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RFP: Design Elements #4

Win The Big One: A Five-Part Series

· Client Value,Business Development,RFPs,Design

More Than Words Can Say

There is no requirement that a proposal must look like a boring textbook. Most proposals can meet format requirements and be designed to not only inform and persuade, but to engage the reader.

Here are a few elements of visual language that will help you deliver a proposal with impact that does more than look good, it can help make the proposal easier to read and understand. Done well it can also hold your reader's interest and showcase your most salient points. Done extremely well it can help you stand out and create a very positive first impression with your audience.

  • Typography 
  • includes font styles, font weights, font size, and font color. Mixing-up these elements provides hierarchy and spatial interest.
  • Color
  •  is a very strong element of visual communication. It can be used to bring contrast, focus and energy to a page.
  • Image categories 

including timelines, graphs, charts, diagrams. Each can be used to great effect in organizing dense data into an easy to digest format. The proliferation of infographics is an example of how images can be used to visually map processes, data, and connections.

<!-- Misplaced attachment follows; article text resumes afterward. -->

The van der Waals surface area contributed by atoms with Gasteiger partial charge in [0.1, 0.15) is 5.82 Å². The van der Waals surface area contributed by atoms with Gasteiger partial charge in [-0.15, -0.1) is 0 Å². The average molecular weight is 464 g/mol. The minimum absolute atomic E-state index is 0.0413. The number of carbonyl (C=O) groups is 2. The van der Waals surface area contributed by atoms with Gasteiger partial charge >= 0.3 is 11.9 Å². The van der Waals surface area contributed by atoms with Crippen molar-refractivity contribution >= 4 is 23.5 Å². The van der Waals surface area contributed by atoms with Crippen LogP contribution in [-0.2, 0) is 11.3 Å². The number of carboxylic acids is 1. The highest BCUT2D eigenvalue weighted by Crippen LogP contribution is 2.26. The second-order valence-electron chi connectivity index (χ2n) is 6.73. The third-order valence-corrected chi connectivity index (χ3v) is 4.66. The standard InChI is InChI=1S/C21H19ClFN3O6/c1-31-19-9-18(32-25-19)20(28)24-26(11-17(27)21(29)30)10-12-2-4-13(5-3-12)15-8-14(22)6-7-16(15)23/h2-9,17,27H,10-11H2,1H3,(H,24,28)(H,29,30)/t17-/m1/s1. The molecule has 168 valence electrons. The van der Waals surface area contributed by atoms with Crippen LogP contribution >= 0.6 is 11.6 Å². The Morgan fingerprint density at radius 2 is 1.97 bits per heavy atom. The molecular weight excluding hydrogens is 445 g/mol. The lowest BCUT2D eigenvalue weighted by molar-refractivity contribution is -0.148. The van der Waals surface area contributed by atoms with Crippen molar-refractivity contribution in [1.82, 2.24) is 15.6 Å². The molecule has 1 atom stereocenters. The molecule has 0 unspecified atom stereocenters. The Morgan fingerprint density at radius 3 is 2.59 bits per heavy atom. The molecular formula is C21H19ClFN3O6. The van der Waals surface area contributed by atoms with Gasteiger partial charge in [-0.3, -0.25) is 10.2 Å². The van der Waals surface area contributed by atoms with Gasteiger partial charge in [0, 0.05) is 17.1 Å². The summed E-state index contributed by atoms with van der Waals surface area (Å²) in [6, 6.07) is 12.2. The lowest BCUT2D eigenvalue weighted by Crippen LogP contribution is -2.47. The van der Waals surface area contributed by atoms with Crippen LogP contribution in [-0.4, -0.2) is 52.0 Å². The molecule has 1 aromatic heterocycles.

• White space 

referred to as negative space, is the empty space in a page. So when you think about margins, header, footer, menus, images and captions, items in a list, words and letters, play with how you can leave more space between them. The goal is to allow your reader’s eyes to relax and her mind to focus.

The Cover.

Most of us do judge a book by its cover. It’s how our mind is wired. So think about the attributes of your proposal cover (e.g., quality, texture, color) and decide if it will stand out in a stack of 10-30 proposals? It should. You want the people who are your audience to actually want to pick out your proposal from the stack first. And then you want them to be impressed by both the thoughtfulness of the content and how that content is presented. It’s the “Tiffany Box” effect—memorable.

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